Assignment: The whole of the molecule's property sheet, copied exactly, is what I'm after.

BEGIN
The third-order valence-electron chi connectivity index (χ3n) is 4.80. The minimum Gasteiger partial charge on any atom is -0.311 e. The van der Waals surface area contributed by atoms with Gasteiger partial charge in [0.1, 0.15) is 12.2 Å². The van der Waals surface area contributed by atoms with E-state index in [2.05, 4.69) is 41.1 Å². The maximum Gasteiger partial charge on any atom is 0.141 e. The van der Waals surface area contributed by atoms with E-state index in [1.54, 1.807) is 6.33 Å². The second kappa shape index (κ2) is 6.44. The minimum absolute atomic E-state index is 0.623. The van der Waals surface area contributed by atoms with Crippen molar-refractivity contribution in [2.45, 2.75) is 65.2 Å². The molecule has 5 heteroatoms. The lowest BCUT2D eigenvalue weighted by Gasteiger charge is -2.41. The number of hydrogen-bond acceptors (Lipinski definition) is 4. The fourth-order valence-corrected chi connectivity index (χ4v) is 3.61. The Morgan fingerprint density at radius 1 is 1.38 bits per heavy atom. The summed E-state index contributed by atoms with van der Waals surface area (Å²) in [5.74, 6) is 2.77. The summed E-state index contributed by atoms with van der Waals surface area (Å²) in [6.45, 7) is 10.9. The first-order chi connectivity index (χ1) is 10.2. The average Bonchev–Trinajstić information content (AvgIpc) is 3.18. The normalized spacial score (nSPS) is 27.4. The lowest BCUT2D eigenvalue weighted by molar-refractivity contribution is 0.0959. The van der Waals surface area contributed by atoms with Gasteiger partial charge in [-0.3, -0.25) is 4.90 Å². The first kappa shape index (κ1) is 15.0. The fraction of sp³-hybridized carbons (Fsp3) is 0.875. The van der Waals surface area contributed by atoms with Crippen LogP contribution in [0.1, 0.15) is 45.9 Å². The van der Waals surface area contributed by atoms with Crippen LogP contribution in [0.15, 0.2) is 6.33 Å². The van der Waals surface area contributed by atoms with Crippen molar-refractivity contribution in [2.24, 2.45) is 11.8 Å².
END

The third-order valence-electron chi connectivity index (χ3n) is 4.80. The minimum Gasteiger partial charge on any atom is -0.311 e. The van der Waals surface area contributed by atoms with Gasteiger partial charge in [0.1, 0.15) is 12.2 Å². The van der Waals surface area contributed by atoms with E-state index in [2.05, 4.69) is 41.1 Å². The maximum Gasteiger partial charge on any atom is 0.141 e. The van der Waals surface area contributed by atoms with E-state index in [1.54, 1.807) is 6.33 Å². The second kappa shape index (κ2) is 6.44. The minimum absolute atomic E-state index is 0.623. The van der Waals surface area contributed by atoms with Crippen molar-refractivity contribution in [2.45, 2.75) is 65.2 Å². The molecule has 5 heteroatoms. The lowest BCUT2D eigenvalue weighted by Gasteiger charge is -2.41. The number of hydrogen-bond acceptors (Lipinski definition) is 4. The fourth-order valence-corrected chi connectivity index (χ4v) is 3.61. The Morgan fingerprint density at radius 1 is 1.38 bits per heavy atom. The summed E-state index contributed by atoms with van der Waals surface area (Å²) in [5.74, 6) is 2.77. The summed E-state index contributed by atoms with van der Waals surface area (Å²) in [6.45, 7) is 10.9. The first-order chi connectivity index (χ1) is 10.2. The average Bonchev–Trinajstić information content (AvgIpc) is 3.18. The normalized spacial score (nSPS) is 27.4. The lowest BCUT2D eigenvalue weighted by molar-refractivity contribution is 0.0959. The van der Waals surface area contributed by atoms with Gasteiger partial charge in [-0.3, -0.25) is 4.90 Å². The first kappa shape index (κ1) is 15.0. The fraction of sp³-hybridized carbons (Fsp3) is 0.875. The van der Waals surface area contributed by atoms with Crippen LogP contribution in [0.1, 0.15) is 45.9 Å². The van der Waals surface area contributed by atoms with Crippen LogP contribution in [0.15, 0.2) is 6.33 Å². The van der Waals surface area contributed by atoms with Crippen molar-refractivity contribution in [2.24, 2.45) is 11.8 Å².